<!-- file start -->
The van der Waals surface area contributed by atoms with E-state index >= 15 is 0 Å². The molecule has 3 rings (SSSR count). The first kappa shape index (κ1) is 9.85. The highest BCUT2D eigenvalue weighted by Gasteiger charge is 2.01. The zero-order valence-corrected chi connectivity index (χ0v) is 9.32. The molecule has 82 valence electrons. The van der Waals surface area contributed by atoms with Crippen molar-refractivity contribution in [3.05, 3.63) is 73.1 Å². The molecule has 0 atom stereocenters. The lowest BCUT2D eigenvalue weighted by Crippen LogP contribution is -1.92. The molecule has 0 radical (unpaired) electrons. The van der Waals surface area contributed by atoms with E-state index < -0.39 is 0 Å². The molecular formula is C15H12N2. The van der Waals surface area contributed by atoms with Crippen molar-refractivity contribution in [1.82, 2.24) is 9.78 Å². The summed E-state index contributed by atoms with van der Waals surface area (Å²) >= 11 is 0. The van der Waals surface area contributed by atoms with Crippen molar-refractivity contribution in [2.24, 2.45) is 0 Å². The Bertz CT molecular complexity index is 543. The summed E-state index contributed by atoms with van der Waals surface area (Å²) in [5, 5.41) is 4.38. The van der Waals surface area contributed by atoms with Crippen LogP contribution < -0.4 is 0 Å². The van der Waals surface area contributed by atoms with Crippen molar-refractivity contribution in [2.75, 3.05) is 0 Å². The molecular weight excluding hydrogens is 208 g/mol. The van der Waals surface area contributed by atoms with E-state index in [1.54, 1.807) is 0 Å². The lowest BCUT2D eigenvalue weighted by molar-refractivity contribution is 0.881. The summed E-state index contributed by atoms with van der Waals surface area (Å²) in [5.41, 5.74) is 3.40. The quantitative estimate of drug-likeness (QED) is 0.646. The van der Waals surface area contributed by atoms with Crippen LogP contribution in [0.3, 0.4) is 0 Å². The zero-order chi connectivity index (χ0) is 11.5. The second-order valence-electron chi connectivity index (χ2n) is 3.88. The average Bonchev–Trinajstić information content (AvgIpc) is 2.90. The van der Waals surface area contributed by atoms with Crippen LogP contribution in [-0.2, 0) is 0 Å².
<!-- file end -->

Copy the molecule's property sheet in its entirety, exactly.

The van der Waals surface area contributed by atoms with E-state index >= 15 is 0 Å². The molecule has 3 rings (SSSR count). The first kappa shape index (κ1) is 9.85. The highest BCUT2D eigenvalue weighted by Gasteiger charge is 2.01. The zero-order valence-corrected chi connectivity index (χ0v) is 9.32. The molecule has 82 valence electrons. The van der Waals surface area contributed by atoms with Crippen molar-refractivity contribution in [3.05, 3.63) is 73.1 Å². The molecule has 0 atom stereocenters. The lowest BCUT2D eigenvalue weighted by Crippen LogP contribution is -1.92. The molecule has 0 radical (unpaired) electrons. The van der Waals surface area contributed by atoms with E-state index < -0.39 is 0 Å². The molecular formula is C15H12N2. The van der Waals surface area contributed by atoms with Crippen molar-refractivity contribution in [1.82, 2.24) is 9.78 Å². The summed E-state index contributed by atoms with van der Waals surface area (Å²) >= 11 is 0. The van der Waals surface area contributed by atoms with Crippen molar-refractivity contribution in [2.24, 2.45) is 0 Å². The Bertz CT molecular complexity index is 543. The summed E-state index contributed by atoms with van der Waals surface area (Å²) in [5, 5.41) is 4.38. The van der Waals surface area contributed by atoms with Crippen LogP contribution < -0.4 is 0 Å². The van der Waals surface area contributed by atoms with Crippen molar-refractivity contribution in [2.75, 3.05) is 0 Å². The molecular weight excluding hydrogens is 208 g/mol. The van der Waals surface area contributed by atoms with E-state index in [1.54, 1.807) is 0 Å². The lowest BCUT2D eigenvalue weighted by molar-refractivity contribution is 0.881. The summed E-state index contributed by atoms with van der Waals surface area (Å²) in [5.41, 5.74) is 3.40. The quantitative estimate of drug-likeness (QED) is 0.646. The van der Waals surface area contributed by atoms with Crippen LogP contribution in [0.3, 0.4) is 0 Å². The zero-order chi connectivity index (χ0) is 11.5. The second-order valence-electron chi connectivity index (χ2n) is 3.88. The average Bonchev–Trinajstić information content (AvgIpc) is 2.90. The van der Waals surface area contributed by atoms with Crippen LogP contribution in [-0.2, 0) is 0 Å².